Haverhill (MA) plans to buy a new pumper fire truck this summer, but fire officials say there’s still a long way to go to update the aging fleet.
Fire Chief Richard Borden said Haverhill is many years behind in replacing its fleet of eight pumper trucks due to the city’s past financial problems.
Borden said the city should have replaced one truck in 2008 and another in 2011. The last new pumpers were purchased in 2005, he said.
In response to concerns raised by the firefighter’s union that all the pumper trucks are old and unreliable, Mayor James Fiorentini asked the council for approval to borrow $420,000 for one new truck. The council is expected to approve the request at its first meeting in January.
Borden said two trucks should be replaced as soon as possible.
“We need two new front-line pumpers,” the fire chief said. “I’m glad the mayor is doing one now. It will allow us to take a 1995 off-line, which is something we should do as soon as possible.”
Six of the department’s eight pumper trucks have more than 100,000 miles on them and four were bought by the city in the 1980s. The oldest is a 1984 model with 110,000 miles, and the truck used most is a 1995 model with 159,000 miles, fire official said. As a general rule, pumper trucks should be replaced after 10 to 12 years of service, Borden said.
The fire chief said the newer trucks are used as the department’s front-line engines, and the older ones are kept as backups. However, he said the backups are regularly pressed into front-line action on large incidents and when newer trucks are being worked on.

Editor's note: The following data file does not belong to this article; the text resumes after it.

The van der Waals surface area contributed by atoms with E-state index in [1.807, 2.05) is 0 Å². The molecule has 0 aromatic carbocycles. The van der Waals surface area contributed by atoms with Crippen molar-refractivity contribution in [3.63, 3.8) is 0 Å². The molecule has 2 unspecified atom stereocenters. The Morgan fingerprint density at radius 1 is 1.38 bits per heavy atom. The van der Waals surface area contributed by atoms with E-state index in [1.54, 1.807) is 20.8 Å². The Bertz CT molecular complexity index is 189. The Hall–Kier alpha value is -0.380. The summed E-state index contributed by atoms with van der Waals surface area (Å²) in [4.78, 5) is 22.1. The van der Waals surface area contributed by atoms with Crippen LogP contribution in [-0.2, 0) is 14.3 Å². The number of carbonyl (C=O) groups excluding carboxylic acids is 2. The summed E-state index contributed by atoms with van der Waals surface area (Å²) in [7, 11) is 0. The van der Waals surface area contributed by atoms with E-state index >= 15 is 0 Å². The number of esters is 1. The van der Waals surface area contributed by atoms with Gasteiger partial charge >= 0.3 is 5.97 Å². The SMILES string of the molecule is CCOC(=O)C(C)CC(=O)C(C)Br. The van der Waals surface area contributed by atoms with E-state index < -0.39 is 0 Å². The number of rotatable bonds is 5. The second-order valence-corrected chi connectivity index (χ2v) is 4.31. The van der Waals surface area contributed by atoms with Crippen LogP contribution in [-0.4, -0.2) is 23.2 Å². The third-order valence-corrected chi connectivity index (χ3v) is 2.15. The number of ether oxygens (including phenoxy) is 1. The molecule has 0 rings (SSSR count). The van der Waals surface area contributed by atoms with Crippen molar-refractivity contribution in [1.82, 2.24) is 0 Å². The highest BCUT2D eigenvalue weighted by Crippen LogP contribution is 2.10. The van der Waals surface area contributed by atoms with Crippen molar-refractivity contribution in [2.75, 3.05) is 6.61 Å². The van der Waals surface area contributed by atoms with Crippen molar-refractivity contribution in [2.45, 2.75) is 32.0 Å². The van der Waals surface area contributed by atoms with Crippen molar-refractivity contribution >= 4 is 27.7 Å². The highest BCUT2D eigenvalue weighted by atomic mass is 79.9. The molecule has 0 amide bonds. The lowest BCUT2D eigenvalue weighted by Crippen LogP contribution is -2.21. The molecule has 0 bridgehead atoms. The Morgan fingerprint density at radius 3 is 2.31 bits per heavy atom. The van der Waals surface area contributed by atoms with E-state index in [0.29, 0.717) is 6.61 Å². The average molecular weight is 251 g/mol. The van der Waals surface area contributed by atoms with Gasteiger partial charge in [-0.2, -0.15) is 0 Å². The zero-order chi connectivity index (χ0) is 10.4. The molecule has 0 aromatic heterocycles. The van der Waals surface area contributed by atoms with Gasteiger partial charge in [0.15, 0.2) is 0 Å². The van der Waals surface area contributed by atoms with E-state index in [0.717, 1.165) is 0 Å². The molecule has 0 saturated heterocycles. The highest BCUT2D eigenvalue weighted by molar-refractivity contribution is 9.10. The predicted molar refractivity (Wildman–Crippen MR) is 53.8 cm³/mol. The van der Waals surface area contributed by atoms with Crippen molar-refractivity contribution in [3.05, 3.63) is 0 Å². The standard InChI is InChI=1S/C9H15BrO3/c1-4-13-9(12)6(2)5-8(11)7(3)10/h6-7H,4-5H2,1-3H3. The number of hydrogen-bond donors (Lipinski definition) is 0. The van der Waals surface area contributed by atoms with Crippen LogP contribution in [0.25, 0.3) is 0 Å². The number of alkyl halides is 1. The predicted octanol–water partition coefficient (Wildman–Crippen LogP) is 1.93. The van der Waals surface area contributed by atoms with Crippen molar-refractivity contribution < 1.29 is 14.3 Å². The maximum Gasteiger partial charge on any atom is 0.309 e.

Several councilors said they want the mayor to start putting aside $100,000 every year in an account to buy new pumper trucks, which cost between $400,000 and $500,000.
Public Safety Commission Alan DeNaro, who oversee the police and fire department, said he plans to form a committee of firefighters to make recommendations on specifications for the new pumper truck. The process of designing and ordering a specific truck from the manufacturer can take several months, officials said.
Councilors heard from the chiefs Tuesday after the firefighters union sent emails to them last month stating that all eight of the department’s pumper trucks are “unreliable due to age and every day wear-and-tear.” The union said the department’s mechanic has done his best to keep the pumper trucks running properly.
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